By Brent Thompson |Staff Writer|
Four CSUSB alumni are scheduled on May 14 to be inducted into the 2011 College of Behavioral Science’s Hall of Fame for substantial contributions in their professions as well as for the contributions they have made to the community at large. The inductees were Russell V. Bogh, Pedro Nava, Michelle Scary and Vince Vegna.
Those inducted into the Hall of Fame were picked by a committee of members in the community and faculty at CSUSB.
“While success of each inductee within their respected fields was one of the criteria considered by the committee, outstanding contributions that each of the inductees have made to their communities and cities is also important,” explained Alicia Trujillo, development assistant for the College of Social and Behavioral Science.
“It’s a nice honor considering that it comes from this particular committee of whom I have respect for,” said Russell V. Bogh. “CSUSB and my professors gave me a good base to succeed which I am grateful for.”
The ceremony kicked off on Friday night with an intimate dinner held on campus for the inductees, their spouses and family members, department chairs and faculty members.
On Saturday the induction took place on campus in the College of Social and Behavioral Sciences building in room 128.
At the ceremony speeches were given by Peter Robertshaw, chair of the Anthropology department, President Dr. Albert K. Karnig and the inductees themselves.
The Hall of Fame Class of 2011 each received a certificate recognizing their achievement, and afterwards there was the revealing of their honorary bricks in the Hall of Fame Court Yard located in the commons area in the Social and Behavioral Science Buildings.
Nava graduated from CSUSB in 1973 with a degree in sociology. He then attended the University of California, Davis, Martin Luther King Jr. School of Law where he graduated with a law degree in 1977.
From there he went on to work as a deputy district attorney for Fresno and Santa Barbara counties. Nava served as a state legislator in the 35th Assembly District for three consecutive terms.
Nava is well-known for his work defending women against sexual violence, helping police with tools in combating crimes against the communities they serve, as well as being a strong advocate for environmental causes and the economically disadvantaged.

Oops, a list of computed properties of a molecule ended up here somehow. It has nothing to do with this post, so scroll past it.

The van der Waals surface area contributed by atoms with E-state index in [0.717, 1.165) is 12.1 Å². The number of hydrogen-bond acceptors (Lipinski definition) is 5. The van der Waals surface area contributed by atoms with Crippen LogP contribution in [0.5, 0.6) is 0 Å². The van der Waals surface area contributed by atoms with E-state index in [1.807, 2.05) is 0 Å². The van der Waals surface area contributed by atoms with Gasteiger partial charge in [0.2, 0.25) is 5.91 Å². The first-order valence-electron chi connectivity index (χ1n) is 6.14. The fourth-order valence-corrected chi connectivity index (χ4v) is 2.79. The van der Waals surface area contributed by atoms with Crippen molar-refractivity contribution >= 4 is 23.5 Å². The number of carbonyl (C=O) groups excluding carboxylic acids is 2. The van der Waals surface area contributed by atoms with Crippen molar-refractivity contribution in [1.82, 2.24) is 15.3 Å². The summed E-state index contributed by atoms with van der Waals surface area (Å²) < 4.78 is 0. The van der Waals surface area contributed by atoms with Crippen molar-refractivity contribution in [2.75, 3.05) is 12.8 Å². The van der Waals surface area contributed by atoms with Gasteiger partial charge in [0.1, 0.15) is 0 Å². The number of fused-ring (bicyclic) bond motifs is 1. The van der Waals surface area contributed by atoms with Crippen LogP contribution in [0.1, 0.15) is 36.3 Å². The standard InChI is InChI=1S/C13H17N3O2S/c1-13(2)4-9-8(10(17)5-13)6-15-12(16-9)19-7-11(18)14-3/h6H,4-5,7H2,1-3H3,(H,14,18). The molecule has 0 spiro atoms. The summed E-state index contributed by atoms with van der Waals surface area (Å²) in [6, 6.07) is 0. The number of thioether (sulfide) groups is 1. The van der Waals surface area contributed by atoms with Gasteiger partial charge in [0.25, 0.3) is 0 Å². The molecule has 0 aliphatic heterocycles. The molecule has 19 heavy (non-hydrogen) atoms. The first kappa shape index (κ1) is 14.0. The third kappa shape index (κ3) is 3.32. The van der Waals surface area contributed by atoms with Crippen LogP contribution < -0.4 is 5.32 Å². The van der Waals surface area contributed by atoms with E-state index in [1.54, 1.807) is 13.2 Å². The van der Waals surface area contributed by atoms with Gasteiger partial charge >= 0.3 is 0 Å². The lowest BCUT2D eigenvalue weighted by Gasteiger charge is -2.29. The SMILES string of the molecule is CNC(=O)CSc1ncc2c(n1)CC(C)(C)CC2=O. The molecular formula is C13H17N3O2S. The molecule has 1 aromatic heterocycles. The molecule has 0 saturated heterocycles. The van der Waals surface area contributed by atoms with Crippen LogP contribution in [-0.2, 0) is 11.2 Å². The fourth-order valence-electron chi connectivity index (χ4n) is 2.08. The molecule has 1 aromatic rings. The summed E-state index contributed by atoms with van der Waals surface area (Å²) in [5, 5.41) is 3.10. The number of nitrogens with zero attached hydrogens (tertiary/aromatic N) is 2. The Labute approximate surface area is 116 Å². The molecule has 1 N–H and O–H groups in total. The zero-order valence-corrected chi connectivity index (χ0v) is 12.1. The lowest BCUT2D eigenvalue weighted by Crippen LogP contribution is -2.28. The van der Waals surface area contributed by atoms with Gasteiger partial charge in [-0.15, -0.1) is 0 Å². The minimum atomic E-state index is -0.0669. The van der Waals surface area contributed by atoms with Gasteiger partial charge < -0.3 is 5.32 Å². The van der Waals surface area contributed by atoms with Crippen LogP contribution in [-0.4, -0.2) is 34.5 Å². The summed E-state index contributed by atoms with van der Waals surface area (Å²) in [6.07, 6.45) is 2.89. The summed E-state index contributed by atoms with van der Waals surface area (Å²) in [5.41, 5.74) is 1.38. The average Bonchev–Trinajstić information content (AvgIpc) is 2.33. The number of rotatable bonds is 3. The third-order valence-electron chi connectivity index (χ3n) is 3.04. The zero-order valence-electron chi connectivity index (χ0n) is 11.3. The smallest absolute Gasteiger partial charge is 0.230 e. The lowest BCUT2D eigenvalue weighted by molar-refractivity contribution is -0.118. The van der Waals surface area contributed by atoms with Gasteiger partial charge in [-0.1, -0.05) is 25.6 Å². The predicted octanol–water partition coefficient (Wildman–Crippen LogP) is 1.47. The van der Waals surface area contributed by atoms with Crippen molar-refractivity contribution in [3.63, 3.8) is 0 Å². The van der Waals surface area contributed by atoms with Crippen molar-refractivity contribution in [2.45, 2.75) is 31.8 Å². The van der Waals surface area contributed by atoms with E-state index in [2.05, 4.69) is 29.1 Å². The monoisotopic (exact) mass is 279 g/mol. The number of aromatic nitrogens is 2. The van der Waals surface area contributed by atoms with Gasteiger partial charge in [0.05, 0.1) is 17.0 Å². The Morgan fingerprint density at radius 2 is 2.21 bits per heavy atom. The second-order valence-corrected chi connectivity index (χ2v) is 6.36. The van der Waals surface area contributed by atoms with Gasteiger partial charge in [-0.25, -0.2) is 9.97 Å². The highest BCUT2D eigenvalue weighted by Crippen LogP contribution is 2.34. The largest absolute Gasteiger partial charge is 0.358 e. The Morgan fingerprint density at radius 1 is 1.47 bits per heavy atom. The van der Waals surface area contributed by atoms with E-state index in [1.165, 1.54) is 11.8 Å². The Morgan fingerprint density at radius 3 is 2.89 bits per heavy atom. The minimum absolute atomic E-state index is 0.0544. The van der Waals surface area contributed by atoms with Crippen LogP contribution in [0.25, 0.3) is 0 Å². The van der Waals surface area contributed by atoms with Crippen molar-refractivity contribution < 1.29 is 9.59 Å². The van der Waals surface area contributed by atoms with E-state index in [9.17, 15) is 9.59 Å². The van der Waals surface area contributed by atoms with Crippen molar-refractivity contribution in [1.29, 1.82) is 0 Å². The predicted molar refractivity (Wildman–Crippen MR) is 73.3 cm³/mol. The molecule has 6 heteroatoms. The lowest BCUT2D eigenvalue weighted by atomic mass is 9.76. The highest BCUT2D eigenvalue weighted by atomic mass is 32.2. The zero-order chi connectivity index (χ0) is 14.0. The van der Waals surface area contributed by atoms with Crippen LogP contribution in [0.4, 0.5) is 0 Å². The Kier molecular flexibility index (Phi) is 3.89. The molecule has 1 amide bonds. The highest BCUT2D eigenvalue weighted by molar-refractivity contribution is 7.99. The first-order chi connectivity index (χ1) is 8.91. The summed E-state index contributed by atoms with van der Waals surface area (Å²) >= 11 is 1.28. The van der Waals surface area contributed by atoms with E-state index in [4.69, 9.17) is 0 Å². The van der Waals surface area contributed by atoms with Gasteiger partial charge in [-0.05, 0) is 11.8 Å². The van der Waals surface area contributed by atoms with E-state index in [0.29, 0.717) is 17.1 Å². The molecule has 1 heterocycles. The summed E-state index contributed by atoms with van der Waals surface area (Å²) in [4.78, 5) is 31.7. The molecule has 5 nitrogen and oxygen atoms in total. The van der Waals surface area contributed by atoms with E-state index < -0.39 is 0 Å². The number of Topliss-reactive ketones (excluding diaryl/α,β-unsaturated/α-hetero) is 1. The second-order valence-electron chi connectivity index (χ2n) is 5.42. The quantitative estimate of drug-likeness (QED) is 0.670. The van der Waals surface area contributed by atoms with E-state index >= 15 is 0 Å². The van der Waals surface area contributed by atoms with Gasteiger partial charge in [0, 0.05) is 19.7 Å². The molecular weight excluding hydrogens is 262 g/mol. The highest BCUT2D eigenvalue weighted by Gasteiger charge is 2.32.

Scray graduated from CSUSB in 1988 with a dual major in sociology and criminal justice. After graduation she began working for the San Bernardino County Probation Department, where she is currently the chief probation officer.
Scray returned to CSUSB to earn her master’s degree in criminal justice in 2010. She has also severed on the County Women’s Network and the San Bernardino Children’s Lobby. Today she is the president of the Board of Directors of Teddy Bear Tymes Child Care Facility.
Vegna graduated in 1980 from CSUSB with a bachelor’s in psychology and earned his masters in psychology in 1983. Professionally Vegna become a therapist in the addiction medicine-chronic pain management department at Kaiser Permanente in Moreno Valley.
Within the community he has been heavily involved in outreach programs. One of the founding members of the College Development Council and the National Security Studies Advisory Council, Vegna has been instrumental in creating scholarships and internships for past and current CSUSB students.
Bogh earned his bachelor’s in administration and business economics in 1993 from CSUSB. Upon graduation Bogh became a senior staff member in the district office of then state Assemblyman Ted Weggeland. Due to his hard work and dedication he was then appointed as director of the Inland Empire Office of Gov. Pete Wilson.
In 2001 Bogh won an election to fill the vacant assembly seat for the 65th district which he held until 2006 due to state term limits. While a member of the Assembly he was elected chair of the Republican Caucus and served as the vice-chair of the Higher Education Committee. As vice-chair he became a strong advocate for the CSU system and CSUSB especially.
When asked what advice he would give to current CSUSB students Bogh answered “make a difference by starting in your community, because that is where you can make the biggest difference.”
“You choose your own destiny, but let the university guide you,” said Bogh.